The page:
The future is here: It’s now possible to remotely operate equipment while receiving physical and visual feedback from the distant end of a device. This technology — known as telepresence — is useful in harsh or hazardous environments where operators must be kept out of harm’s way, as in nuclear, military, and ultra-high vacuum applications.
Telepresence cues come in the form of instrument readings, including measurement readouts, close-up visual displays of the system’s interaction with the application, and force transmission and feedback. The latter — systems that transmit a simulated feel of remote forces to a human operator — are called haptic systems. These provide essential cues that enable execution of remote tasks using either actual or scaled forces and positions, transferred from physical machinery operations to an operator’s remote station.
Haptics allow for feedback and movement of remote objects over a range of forces that reflects the spectrum of human physical touch and strength. Consider the forces necessary to push something, compared to feeling an object’s texture: These functions invoke disparate forces and sensations.
Pushing an object, for example, exerts forces that can be quite large, observable by the dynamic properties of objects handled in everyday life. Such forces are sensed by stretch receptors in the muscles and ligaments of the body, giving rise to proprioceptive feedback — which in turn gives the body its sense of position and the forces it is applying.
In fact, perception of an object’s characteristics is affected by the dynamics of the object being felt. For example, a human catching a ball can roughly estimate the ball’s weight by the force required to bring it to a stop. Applying a haptic system to similar tasks requires that the system reflect dynamic behavior by accurately following the remote system’s dynamic movements.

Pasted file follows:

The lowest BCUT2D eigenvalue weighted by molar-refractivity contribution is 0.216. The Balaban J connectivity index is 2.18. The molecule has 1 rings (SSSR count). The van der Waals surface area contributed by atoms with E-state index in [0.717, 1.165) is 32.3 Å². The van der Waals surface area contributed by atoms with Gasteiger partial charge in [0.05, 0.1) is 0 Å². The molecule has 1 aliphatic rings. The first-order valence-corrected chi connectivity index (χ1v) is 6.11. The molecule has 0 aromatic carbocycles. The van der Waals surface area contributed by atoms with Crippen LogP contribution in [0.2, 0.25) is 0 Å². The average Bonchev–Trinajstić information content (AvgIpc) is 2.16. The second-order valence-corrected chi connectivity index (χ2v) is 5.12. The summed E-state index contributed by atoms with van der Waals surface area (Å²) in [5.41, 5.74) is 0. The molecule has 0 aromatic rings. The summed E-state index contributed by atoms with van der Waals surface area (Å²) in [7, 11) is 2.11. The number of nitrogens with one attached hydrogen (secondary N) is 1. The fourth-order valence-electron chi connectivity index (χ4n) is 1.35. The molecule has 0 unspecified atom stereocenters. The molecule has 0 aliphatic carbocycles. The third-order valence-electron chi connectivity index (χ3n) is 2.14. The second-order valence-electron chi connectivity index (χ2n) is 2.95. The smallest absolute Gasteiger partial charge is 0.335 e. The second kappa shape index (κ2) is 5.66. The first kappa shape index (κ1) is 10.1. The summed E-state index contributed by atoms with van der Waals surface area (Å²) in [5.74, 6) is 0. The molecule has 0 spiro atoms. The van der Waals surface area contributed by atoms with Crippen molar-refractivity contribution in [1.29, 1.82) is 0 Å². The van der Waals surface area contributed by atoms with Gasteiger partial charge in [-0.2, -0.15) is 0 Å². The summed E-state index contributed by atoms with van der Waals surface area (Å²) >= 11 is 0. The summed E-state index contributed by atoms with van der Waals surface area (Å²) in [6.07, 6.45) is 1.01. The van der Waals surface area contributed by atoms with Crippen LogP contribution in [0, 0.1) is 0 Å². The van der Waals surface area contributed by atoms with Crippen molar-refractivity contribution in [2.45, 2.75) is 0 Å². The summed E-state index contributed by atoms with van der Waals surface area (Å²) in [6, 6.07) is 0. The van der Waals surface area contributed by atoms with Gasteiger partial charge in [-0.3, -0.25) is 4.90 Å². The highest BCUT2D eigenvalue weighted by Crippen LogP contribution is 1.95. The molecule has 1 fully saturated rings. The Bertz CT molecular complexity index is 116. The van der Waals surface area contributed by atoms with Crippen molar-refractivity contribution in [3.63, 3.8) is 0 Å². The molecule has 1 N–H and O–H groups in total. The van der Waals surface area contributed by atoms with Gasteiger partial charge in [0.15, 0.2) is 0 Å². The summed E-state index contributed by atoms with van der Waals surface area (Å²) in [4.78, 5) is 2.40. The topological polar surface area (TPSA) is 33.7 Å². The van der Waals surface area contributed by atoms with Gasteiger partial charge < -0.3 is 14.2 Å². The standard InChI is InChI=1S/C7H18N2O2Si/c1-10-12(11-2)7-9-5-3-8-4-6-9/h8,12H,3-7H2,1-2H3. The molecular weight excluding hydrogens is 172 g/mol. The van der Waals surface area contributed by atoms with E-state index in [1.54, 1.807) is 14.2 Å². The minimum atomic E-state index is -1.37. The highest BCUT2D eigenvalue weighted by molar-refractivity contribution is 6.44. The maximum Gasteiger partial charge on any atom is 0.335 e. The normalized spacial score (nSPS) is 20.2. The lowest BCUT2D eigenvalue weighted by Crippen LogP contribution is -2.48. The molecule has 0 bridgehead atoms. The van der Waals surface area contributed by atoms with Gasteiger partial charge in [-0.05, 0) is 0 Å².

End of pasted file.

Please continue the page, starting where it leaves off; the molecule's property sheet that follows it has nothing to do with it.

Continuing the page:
On the other hand, the forces associated with the sensing of texture are very low, but observable at a high frequency. When one slides fingers over a tabletop, for example, fingertip nerves can detect small surface ripples at up to 5 kHz.
In general, this range of forces and dynamic responses is too dissimilar to be easily met by one simple actuator system.
A haptic design’s human-machine interface (HMI) is what applies the forces to the body, and its configuration defines both system functionality and operational limitations.
An ideal haptic HMI gives users the sensation that they are directly operating remote equipment, or manually executing operations. In a remotely driven vehicle, for example, a good haptic HMI provides realistic forces to critical controls such as steering.
More challenging is remote object manipulation. Consider the task of picking up a screwdriver, engaging it with a screwhead, and then unscrewing the screw. Nature has provided humans with an impressive range of motion to execute such tasks. To allow remote execution of driving a screw, a haptic HMI would need to apply the forces experienced during this procedure to the operator’s proprioceptive receptors — which would require many actuators positioned near the person’s hands and arms.